Developing negotiating tactics can be used in resolving conflicts. Negotiation can be termed as the method of solving differences and conflicts whereby compromise and agreement is reached (Dwyer, 2012). In an event of a conflict, individuals often want to attain the best outcomes for their position. In solving any organisational conflict, effective strategy is required. Thus, good negotiators are individuals who have respect for one self and also for others and include other people needs and concern in decision-making (Dwyer, 2012).

Negotiation can be a win-lose whereby one side gain in an even of a conflict while the other side lose (Dwyer, 2012). Such negotiations affect one side in a negative way and this can compromise their productivity within the company. Identifying the best negotiation strategy however can avoid such outcomes and leave both sides of the negotiation content. Without a good negotiation strategy, conflict can escalate leading to organisational failure

In managing conflict, I would require to design a map that encompass the party involved, their needs and the issue in question. Parties involves in a conflict can design effective options to manage conflict before it escalates (Dwyer, 2012). For instance, many organisations have employee conflicts as a result of differing opinions and lack of effective communication. As a result, employees are detached from their task and no coordination is possible. This leads to failure (Dwyer, 2012). An example of a company that has implemented negotiation strategies to solve conflict is McDonalds. The company utilizes a demographic peace theory that highlights that different branches of McDonalds never go into conflict with another. In an event of a conflict, a strategy that ensures mutual agreement between the parties is instituted. This has reduced conflict occurrence in the company and has enabled effective conflict management and an overall success for the company.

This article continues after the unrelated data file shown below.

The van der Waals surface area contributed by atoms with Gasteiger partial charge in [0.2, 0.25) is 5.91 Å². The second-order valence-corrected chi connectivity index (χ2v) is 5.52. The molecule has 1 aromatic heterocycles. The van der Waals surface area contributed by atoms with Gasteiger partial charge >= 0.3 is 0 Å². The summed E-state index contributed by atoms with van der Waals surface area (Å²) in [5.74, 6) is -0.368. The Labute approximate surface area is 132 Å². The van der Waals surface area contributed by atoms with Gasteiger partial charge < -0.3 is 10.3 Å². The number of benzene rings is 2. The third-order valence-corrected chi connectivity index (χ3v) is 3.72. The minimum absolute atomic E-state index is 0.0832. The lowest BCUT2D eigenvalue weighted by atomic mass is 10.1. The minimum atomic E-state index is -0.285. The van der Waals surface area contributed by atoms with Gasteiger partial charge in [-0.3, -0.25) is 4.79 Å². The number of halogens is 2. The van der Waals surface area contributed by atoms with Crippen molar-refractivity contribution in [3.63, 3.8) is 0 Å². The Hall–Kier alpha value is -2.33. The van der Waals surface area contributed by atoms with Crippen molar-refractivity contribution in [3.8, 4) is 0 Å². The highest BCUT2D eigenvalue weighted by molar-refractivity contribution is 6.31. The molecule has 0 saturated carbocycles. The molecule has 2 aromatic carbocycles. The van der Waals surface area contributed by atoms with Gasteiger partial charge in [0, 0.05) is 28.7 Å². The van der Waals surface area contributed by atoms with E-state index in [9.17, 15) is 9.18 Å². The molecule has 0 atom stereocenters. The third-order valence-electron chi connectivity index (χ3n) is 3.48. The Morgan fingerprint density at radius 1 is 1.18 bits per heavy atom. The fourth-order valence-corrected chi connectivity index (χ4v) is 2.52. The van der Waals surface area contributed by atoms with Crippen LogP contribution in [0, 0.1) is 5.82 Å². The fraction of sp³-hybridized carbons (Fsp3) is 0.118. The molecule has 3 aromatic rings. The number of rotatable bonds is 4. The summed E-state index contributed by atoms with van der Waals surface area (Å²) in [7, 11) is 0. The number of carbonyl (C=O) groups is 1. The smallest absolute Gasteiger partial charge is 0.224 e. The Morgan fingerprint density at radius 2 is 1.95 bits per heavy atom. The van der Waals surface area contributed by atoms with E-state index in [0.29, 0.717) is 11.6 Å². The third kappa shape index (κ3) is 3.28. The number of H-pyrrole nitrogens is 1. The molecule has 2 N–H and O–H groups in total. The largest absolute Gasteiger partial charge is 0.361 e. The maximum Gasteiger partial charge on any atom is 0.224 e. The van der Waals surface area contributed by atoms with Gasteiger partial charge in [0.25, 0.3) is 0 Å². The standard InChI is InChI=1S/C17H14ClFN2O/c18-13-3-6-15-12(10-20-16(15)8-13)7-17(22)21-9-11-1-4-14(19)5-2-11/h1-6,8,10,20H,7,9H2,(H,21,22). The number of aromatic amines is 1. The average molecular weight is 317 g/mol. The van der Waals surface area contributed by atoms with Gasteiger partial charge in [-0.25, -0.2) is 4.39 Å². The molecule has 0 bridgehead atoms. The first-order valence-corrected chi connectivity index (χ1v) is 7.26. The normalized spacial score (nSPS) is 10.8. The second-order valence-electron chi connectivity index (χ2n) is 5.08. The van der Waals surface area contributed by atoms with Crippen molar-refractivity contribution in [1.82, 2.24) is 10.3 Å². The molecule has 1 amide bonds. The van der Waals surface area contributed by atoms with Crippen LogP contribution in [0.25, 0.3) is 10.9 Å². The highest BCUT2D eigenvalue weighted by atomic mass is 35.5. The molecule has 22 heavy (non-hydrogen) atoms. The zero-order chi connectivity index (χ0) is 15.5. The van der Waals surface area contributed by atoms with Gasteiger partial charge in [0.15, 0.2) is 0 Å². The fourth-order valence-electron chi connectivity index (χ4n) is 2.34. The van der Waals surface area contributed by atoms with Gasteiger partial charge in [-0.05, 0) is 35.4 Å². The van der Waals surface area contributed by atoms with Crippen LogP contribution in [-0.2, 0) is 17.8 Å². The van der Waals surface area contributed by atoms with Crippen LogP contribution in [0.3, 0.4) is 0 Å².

In conclusion, during the course, I have learnt that managing the four human resource components including: recruitment, selection, career planning as well as performance management requires managing organizational and individual performance, knowledge management, a holistic view and conflict management performance. Performance management cannot be used in isolation from other elements of HRM. It is purposed to define and manage achievements of organisational objectives. Knowledge management on the other hand is an important framework in HRM and knowledge management principles need to be developed in order to enhance organisational functions. Creating an organisation that depends on holistic approach to HRM require managers to organise environmental factors to enhance organisational performance. Organisational performance is affect by conflict and thus need to be appropriately managed. Negotiation tactics can be used in managing conflicts. The four components of HRM work better when they are used in combination. They are interdependent but they create an important organisational subsystem.


Judith, Dwyer 2012, Negotiation and Conflict Management. The Business Communication Handbook, Frenchs Forest, N.S.W; Pearson Australia, 9th Edition, Chapter 8, p. 218-246.

Yang B., Zheng, W and Viere, C 2009, Holistic Views of Knowledge Management Models. Advances in Developing Human Resources, Vol. 11, No. 3, p. 273-289.
DOI: 10.1177/1523422309338584

Treven S., & Matjažmulej 2004, A Requisitely Holistic View Of Human Resources Management In Innovative Enterprises, Cybernetics and Systems, vol. 36, no. 1, p. 45-63, DOI: 10.1080/01969720590887298

Frank, J. Conaty 2012,»Performance management challenges in hybrid NPO/public sector settings: an Irish case», International Journal of Productivity and Performance Management, Vol. 61, Iss. 3, p. 290 – 309.

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Truss, C., Mankin, D. and Kelliher, C 2012, Strategic Human Resource Management, Oxford, Oxford University Press.